Definition of AAA Meeting Terms

Board meeting: where section planning takes place, these are only open to that section’s board members, officers and those invited by them.

Business meeting: where a section takes care of its public events. These are open to anyone interested, and it is a good idea to visit a section’s business meeting if that section interests you so you can learn about its activities.

Executive Sessions: are selected and sponsored directly by the AAA Executive Program Committee (EPC). These sessions speak directly to meeting’s theme.

Film session: a screening of a film by anthropologists and of interest to anthropologists; there is no charge for attendance.

Flash Presentations: Flash presentations are a rapid-fire, engaging performance of current projects/concepts via a few image rich slides and dynamic spoken content. Total presentation time is a speedy 5 minutes per presenter. Submissions should present work in progress and/or upcoming projects. They are poetry delivered with a punch. Flash presentation proposals may be submitted as a panel of up to 10-15 presenters, or individually. Accepted individual flash presentations will be combined with others to comprise a panel consisting of five (5) to fifteen (15) presenters. Remaining time will be used for a moderated discussion.

Gallery (formerly Poster) sessions: large, graphic presentations with no formal discussion; visit any posters of interest; dialogue with presenters is encouraged.

Invited session: panels that are sponsored by sections of the AAA to participate in the meeting; anyone can attend these sessions.

Installations: these sessions invite anthropological knowledge off the beaten path of the written conference paper. Like work shared in art venues, presentations selected as part of the AAA Installations program will draw upon and engage meeting attendees in a diverse world of the senses. Presenters may propose performances, recitals, conversations, author-meets-critic roundtables, salon reading workshops, oral history recording sessions, and another alternative, creative forms of intellectual expression for consideration. Selected installations will be curated for off-site exhibition and tied to the official AAA meeting program. Successful proposals will offer attendees an opportunity to learn from a range of vested interests not typically encountered or easily found on the traditional AAA program. Installations are meant to disrupt who and what we tend to see at the AAA Annual Meeting, helping attendees encounter new people and to do different kinds of things at the intersections of anthropological arts, sciences, and cultural expression.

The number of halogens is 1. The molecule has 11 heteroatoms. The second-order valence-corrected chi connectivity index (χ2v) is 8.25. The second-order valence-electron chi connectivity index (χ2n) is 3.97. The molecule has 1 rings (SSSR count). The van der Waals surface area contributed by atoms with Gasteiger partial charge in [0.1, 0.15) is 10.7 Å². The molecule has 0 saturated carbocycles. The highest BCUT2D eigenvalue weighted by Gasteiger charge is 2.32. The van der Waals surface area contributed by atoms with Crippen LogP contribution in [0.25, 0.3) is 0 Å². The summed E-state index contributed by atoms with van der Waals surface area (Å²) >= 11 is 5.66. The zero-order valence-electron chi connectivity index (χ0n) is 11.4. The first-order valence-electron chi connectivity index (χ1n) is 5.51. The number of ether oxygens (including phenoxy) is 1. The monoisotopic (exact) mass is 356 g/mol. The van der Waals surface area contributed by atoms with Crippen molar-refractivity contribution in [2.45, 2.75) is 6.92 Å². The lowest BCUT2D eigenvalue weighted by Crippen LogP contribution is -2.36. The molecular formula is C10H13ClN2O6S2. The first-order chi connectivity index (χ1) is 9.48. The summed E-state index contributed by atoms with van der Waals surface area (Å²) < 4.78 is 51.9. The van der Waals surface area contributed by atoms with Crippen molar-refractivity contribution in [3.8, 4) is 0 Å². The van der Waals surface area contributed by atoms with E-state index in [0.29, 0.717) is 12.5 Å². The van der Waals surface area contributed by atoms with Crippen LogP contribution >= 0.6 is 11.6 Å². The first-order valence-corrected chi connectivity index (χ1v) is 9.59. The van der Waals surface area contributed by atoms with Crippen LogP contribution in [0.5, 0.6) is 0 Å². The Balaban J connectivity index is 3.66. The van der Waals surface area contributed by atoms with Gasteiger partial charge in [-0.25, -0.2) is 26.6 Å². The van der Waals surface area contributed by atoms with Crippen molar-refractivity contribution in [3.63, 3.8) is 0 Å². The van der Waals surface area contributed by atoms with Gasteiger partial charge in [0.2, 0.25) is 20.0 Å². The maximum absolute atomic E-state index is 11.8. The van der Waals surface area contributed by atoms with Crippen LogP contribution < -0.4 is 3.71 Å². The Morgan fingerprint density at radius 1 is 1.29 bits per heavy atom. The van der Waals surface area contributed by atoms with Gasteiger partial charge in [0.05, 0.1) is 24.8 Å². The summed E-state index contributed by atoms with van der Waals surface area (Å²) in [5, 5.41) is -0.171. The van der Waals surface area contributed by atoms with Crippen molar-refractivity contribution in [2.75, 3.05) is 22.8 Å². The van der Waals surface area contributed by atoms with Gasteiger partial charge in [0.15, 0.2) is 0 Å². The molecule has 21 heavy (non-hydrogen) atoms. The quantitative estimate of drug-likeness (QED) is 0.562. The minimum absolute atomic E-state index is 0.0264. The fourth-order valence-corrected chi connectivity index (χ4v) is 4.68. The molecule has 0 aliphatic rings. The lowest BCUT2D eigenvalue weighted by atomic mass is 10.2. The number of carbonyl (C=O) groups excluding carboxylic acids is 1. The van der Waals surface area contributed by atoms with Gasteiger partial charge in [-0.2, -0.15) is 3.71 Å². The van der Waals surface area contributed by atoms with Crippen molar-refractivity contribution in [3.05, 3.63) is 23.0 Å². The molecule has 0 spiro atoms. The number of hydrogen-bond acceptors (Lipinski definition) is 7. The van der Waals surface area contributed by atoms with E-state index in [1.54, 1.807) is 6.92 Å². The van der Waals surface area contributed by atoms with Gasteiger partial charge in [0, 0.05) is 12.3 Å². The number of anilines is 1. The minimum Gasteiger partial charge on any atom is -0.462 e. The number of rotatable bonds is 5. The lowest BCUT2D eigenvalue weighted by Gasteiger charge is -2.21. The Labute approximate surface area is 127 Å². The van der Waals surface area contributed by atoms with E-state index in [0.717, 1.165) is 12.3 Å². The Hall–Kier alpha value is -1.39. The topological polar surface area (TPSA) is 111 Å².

Interest group: a group, usually smaller than section or opting not to become a full section, a less formal than a section, of anthropologists with a particular set of interests, professional or academic.

Paper: a formal, spoken 15-minute presentation, often accompanied by PowerPoint slide show; questions are held until the end of the session.

Public Policy Forums: AAA’s public policy forums provide places to discuss critical social issues affecting anthropology, public policy issues of interest to anthropologists, and public policy issues that could benefit from anthropological knowledge or expertise. They engage panelists (who may or may not be anthropologists) and audience members in a discussion of public policy issues to enhance the application of anthropological knowledge in society at large. Recognizing there are diverse perspectives on panel topics, public policy forums seek to present balanced views to promote dialogue among participants. Ideally, at least, one policymaker will be included in each forum. No papers are presented in public policy forums. The ideal format includes one (1) moderator and no more than seven (7) panelists. Following introductions, the moderator proceeds to pose questions to panelists as a group or  individually. Adequate time should be set aside at the end of each forum for audience participation.

Reception: sponsored events generally open to anyone, often with free refreshments and/or food.

Retrospective Sessions: Retrospective Sessions are intended to highlight career contributions (such as retirement or a significant anniversary) of established leading scholars.

Roundtable: forums to discuss critical social issues affecting anthropology; very participatory with dialogue between the panel and audience.

Salon: a new type of event, a salon focuses on a classic text which a group of anthropologists have decided to re-visit in more detail.

Section: an organization within the AAA, usually centered on an area of anthropological interest or identity, which has a significant membership, a budget, conducts activities throughout the year, hosts events at the annual meetings, and often times publishes an academic journal

Social (cash bar): sponsored by sections, focused on networking and socializing; individuals pay for their own drinks.

Volunteered Panel Sessions: either organized by presenters or assembled from individual proposals; these sessions are subjected to a peer review process; anyone can attend these sessions.

Workshop: hands-on presentations on a given topic; usually require advance registration if not also additional cost.